3. Have natives write up content around your targeted keywords
Once you’ve got your initial set of keywords for the locale, it’s time to map out where to deploy these. In a post-Panda and -Penguin era it’s particularly important to create natural, high-quality content that resonates with users in the locale, so have natives write up some solid content around those keywords.
Avoid keyword stuffing and machine translation at all costs, however, if money constrains you from localising or translating deep-level pages, ensure to at least disallow robots from crawling those pages by using the robots.txt file.
4. Geo-targeting will make or break your international adventure
Geo-targeting remains one of the most challenging, yet most important issues when it comes to international SEO. And while there are many different ways to skin a cat, the advice below is tried and tested:
4.1 Host in the country you’re targeting
Hosting in the country you’re targeting is a geo-signal for Google and also allows for faster load speeds.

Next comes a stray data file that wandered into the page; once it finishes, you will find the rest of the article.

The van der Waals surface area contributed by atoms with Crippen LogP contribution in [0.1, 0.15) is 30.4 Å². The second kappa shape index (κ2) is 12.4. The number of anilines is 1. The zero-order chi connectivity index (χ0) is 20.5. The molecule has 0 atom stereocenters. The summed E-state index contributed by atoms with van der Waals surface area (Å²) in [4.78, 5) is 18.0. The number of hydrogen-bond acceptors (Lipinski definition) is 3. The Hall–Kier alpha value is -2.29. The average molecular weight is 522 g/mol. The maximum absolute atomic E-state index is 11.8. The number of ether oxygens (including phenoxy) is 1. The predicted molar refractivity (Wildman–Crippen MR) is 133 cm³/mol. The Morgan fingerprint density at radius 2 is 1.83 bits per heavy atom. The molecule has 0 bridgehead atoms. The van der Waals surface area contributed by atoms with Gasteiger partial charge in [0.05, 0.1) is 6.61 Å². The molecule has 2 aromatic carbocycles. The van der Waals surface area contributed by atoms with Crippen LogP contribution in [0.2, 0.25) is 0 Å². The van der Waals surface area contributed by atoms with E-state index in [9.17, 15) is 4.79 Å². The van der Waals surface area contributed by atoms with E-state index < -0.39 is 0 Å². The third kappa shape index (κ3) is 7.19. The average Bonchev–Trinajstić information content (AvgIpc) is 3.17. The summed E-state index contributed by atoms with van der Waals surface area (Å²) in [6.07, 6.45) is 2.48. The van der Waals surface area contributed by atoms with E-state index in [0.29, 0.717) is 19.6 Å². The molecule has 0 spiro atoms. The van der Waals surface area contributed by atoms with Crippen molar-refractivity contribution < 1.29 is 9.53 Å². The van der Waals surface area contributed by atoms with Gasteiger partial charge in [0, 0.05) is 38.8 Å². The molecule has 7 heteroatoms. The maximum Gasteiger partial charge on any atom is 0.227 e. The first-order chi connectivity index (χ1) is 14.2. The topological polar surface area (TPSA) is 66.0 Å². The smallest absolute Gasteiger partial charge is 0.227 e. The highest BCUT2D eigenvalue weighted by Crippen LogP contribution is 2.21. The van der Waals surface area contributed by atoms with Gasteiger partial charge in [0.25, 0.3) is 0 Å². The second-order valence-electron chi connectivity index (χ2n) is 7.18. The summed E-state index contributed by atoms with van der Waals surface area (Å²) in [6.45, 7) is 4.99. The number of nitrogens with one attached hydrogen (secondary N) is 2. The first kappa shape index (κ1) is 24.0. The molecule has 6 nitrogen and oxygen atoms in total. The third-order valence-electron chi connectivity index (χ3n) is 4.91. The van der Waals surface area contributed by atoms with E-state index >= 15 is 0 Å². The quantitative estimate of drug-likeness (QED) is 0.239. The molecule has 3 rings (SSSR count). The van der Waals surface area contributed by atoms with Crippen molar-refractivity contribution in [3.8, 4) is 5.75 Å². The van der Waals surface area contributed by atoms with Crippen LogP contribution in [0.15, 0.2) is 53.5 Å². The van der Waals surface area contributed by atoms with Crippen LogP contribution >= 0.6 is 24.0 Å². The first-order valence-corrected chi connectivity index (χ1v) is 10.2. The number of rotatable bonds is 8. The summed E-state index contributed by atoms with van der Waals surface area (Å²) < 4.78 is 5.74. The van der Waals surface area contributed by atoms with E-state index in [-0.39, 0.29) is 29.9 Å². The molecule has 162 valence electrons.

4.2 Choose a local domain structure
A thorough analysis and evaluation of your site structure before you expand can save you a great deal of trouble down the road. A ccTLD structure (e.g. .de, .fr, .es), however, will generally benefit you in so many ways.
For one, local domains serve as the strongest geo-targeting signal in Google’s algorithm, meaning that your country-specific sites are much more likely to reach their intended audiences.
Secondly, local searchers find ccTLDs to be significantly more relevant, which in turn dramatically increases your likelihood of achieving higher CTRs and ultimately rankings. Moreover, the local domain approach helps you keep a shorter, simpler and cleaner URL structure.
“But hey, I’ve read several places that hosting and maintenance costs can quickly run out of control with a local domain structure?”
Truth is it isn’t really as expensive as some say – not for global companies or those with international aspirations anyway. If you belong to the latter group who have yet to make leap, I assume you’re contemplating international expansion because you’re already doing well in your domestic market and have sufficient free capital to fully support your foreign adventure?